‘It’s a good time to market a film like this, when there’s an election’ Brand mused in the subsequent Q&A and for the audience it was impossible to ignore the heavy focus offered by the film on the UK Con/Lib coalition. Footage of Cameron and Osborne peppers the film emphasising the current government’s role in enhancing the power and profit of elites. Across the film, Brand profiles groups that encourage people to become involved in their own political destiny, from the international Occupy movement, to smaller more local housing groups and bespoke campaigns. Disillusioned with traditional politics that no longer represents the average person, the movie presents economics as an apparatus for ordinary people to become engaged with the political once more. Having previously been criticised for telling young people not to bother voting, Brand takes a slightly different approach here suggesting that ‘we are worth more than voting […] I’m looking for more radical solutions’, ones that ‘engage real people for real change, politics is something we can’t just get involved in twice in a decade’.
Winterbottom complains that it is ‘hard to make these issues interesting, dynamic and fun as well as accessible’, yet this is exactly where Monty Python’s Terry Jones and his credit crunch film BoomBust, also released this month, succeeds. A production designed to generate awareness, debates and engagement rather than simply profit, BoomBust is a valuable and exemplary intervention in an ongoing project to re-write popular conceptions of the 2007-8 financial crisis. In its confident analysis of the routes to, events during and consequences of the crisis, BoomBust does not swerve from difficult material – puppets regular appear on screen to recite economic theory verbatim, alongside song, slapstick and animated shorts. This clever weaving of fact and funny creates that rarest of things – a humanised economics. Quite simply, BoomBust is an utter joy – an educational, inspirational, head-in-hands unbelievable, romp through a shared history of bubbles and crashes and the ultimate failure of neoclassical economics to acknowledge tensions inherent to its own systems.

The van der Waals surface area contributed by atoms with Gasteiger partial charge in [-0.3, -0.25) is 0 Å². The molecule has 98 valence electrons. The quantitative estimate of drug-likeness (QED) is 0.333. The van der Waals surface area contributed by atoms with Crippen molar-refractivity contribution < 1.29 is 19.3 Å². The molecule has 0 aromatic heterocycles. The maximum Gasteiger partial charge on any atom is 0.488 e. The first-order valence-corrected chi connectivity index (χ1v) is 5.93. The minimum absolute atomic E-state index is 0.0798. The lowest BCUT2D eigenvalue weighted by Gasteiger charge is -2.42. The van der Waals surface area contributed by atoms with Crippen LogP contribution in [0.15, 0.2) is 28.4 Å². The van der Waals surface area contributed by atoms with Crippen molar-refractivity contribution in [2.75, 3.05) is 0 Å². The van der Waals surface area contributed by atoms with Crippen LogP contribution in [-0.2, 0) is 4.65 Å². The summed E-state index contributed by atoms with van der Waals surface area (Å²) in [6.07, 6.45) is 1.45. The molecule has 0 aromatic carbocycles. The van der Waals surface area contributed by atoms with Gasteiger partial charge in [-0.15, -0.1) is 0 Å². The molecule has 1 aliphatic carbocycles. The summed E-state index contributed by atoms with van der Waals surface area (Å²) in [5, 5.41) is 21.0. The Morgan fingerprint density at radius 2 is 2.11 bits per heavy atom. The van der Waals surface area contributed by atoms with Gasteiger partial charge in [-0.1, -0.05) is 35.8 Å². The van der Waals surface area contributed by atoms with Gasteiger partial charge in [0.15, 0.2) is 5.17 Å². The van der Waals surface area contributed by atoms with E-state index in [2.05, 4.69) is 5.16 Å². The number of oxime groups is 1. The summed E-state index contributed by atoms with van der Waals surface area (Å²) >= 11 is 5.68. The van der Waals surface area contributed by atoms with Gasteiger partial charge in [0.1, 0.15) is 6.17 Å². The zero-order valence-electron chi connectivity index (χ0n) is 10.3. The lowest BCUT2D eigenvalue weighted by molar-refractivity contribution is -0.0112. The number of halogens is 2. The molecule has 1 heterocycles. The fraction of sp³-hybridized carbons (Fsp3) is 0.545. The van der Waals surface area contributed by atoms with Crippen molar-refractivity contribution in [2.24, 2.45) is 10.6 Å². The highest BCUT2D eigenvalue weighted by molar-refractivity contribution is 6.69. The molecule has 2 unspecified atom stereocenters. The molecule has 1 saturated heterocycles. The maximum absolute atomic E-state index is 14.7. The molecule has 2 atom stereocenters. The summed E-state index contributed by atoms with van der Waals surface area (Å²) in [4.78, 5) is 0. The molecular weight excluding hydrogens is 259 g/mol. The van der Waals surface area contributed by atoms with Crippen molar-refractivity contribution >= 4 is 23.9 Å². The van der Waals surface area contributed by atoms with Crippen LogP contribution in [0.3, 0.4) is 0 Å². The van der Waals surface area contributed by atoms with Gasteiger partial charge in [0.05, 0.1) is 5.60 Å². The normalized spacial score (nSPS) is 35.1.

In press briefings, the production teams behind BoomBust and Emperor’s New Clothes openly state their hopes that the films become new educational tools, ones that encourage education and promote unionisation. While both movies are undoubtedly inspiring, educational and ambitious, viewers would be better enjoying a double-bill, turning first to BoomBust for an economic education about what happened in the past, and then to Emperor’s New Clothes for a mission-call about enacting change in the future. Both films offer important interventions in a financial crisis that forms not only a significant part of the history of the new millennium, but a pivotal role in shaping the years to come. As Brand asserts half way through his own movie: ‘If you aren’t angry enough to kick a pig into a ditch you aren’t understanding this’. Combining comedy, kudos, anger and outrage, BoomBust and Emperor’s New Clothes offer essential viewing for everyone who agrees that contemporary value does not begin, and end, with the economic.
Dr Katy Shaw is Principal Lecturer in Contemporary Literature and Subject Lead for Literature at Leeds Beckett University. Her forthcoming book Crunch Lit is published by Bloomsbury in Autumn 2015.